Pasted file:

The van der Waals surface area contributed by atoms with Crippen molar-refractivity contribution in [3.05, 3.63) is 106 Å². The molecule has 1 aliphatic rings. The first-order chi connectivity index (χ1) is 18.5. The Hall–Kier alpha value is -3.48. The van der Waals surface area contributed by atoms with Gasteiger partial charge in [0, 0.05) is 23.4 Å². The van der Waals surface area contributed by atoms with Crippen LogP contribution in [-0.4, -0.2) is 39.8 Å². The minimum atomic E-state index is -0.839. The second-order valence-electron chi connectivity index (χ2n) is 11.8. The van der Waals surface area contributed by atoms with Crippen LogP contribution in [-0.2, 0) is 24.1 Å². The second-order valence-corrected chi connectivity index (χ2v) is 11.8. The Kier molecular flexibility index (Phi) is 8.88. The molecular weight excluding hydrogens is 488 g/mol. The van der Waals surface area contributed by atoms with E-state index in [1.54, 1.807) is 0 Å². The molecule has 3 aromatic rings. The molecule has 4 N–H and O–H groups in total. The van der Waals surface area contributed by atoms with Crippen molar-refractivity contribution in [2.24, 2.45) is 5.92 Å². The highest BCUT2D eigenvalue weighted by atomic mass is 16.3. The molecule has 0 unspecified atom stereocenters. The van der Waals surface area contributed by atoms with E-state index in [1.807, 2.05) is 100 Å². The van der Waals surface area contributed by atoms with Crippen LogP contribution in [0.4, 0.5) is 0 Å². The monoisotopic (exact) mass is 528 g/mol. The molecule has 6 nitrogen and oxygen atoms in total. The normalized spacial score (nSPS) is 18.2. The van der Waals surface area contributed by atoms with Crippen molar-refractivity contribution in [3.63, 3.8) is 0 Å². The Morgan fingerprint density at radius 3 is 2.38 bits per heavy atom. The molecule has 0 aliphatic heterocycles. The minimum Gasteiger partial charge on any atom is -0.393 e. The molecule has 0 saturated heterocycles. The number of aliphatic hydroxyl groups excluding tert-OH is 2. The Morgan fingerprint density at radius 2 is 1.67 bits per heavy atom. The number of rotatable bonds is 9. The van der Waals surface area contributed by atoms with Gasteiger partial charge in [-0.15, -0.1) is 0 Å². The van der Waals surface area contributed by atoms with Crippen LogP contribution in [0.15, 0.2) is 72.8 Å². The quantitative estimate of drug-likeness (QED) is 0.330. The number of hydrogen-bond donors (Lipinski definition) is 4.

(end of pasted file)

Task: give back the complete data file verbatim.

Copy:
The van der Waals surface area contributed by atoms with Crippen molar-refractivity contribution in [3.05, 3.63) is 106 Å². The molecule has 1 aliphatic rings. The first-order chi connectivity index (χ1) is 18.5. The Hall–Kier alpha value is -3.48. The van der Waals surface area contributed by atoms with Gasteiger partial charge in [0, 0.05) is 23.4 Å². The van der Waals surface area contributed by atoms with Crippen LogP contribution in [-0.4, -0.2) is 39.8 Å². The minimum atomic E-state index is -0.839. The second-order valence-electron chi connectivity index (χ2n) is 11.8. The van der Waals surface area contributed by atoms with Crippen LogP contribution in [-0.2, 0) is 24.1 Å². The second-order valence-corrected chi connectivity index (χ2v) is 11.8. The Kier molecular flexibility index (Phi) is 8.88. The molecular weight excluding hydrogens is 488 g/mol. The van der Waals surface area contributed by atoms with E-state index in [1.54, 1.807) is 0 Å². The molecule has 3 aromatic rings. The molecule has 4 N–H and O–H groups in total. The van der Waals surface area contributed by atoms with Crippen molar-refractivity contribution in [2.24, 2.45) is 5.92 Å². The highest BCUT2D eigenvalue weighted by atomic mass is 16.3. The molecule has 0 unspecified atom stereocenters. The van der Waals surface area contributed by atoms with E-state index in [1.807, 2.05) is 100 Å². The van der Waals surface area contributed by atoms with Crippen LogP contribution in [0.4, 0.5) is 0 Å². The monoisotopic (exact) mass is 528 g/mol. The molecule has 6 nitrogen and oxygen atoms in total. The normalized spacial score (nSPS) is 18.2. The van der Waals surface area contributed by atoms with Crippen molar-refractivity contribution in [3.63, 3.8) is 0 Å². The Morgan fingerprint density at radius 3 is 2.38 bits per heavy atom. The molecule has 0 aliphatic heterocycles. The minimum Gasteiger partial charge on any atom is -0.393 e. The molecule has 0 saturated heterocycles. The number of aliphatic hydroxyl groups excluding tert-OH is 2. The Morgan fingerprint density at radius 2 is 1.67 bits per heavy atom. The number of rotatable bonds is 9. The van der Waals surface area contributed by atoms with Gasteiger partial charge in [-0.15, -0.1) is 0 Å². The van der Waals surface area contributed by atoms with Crippen LogP contribution in [0.15, 0.2) is 72.8 Å². The quantitative estimate of drug-likeness (QED) is 0.330. The number of hydrogen-bond donors (Lipinski definition) is 4.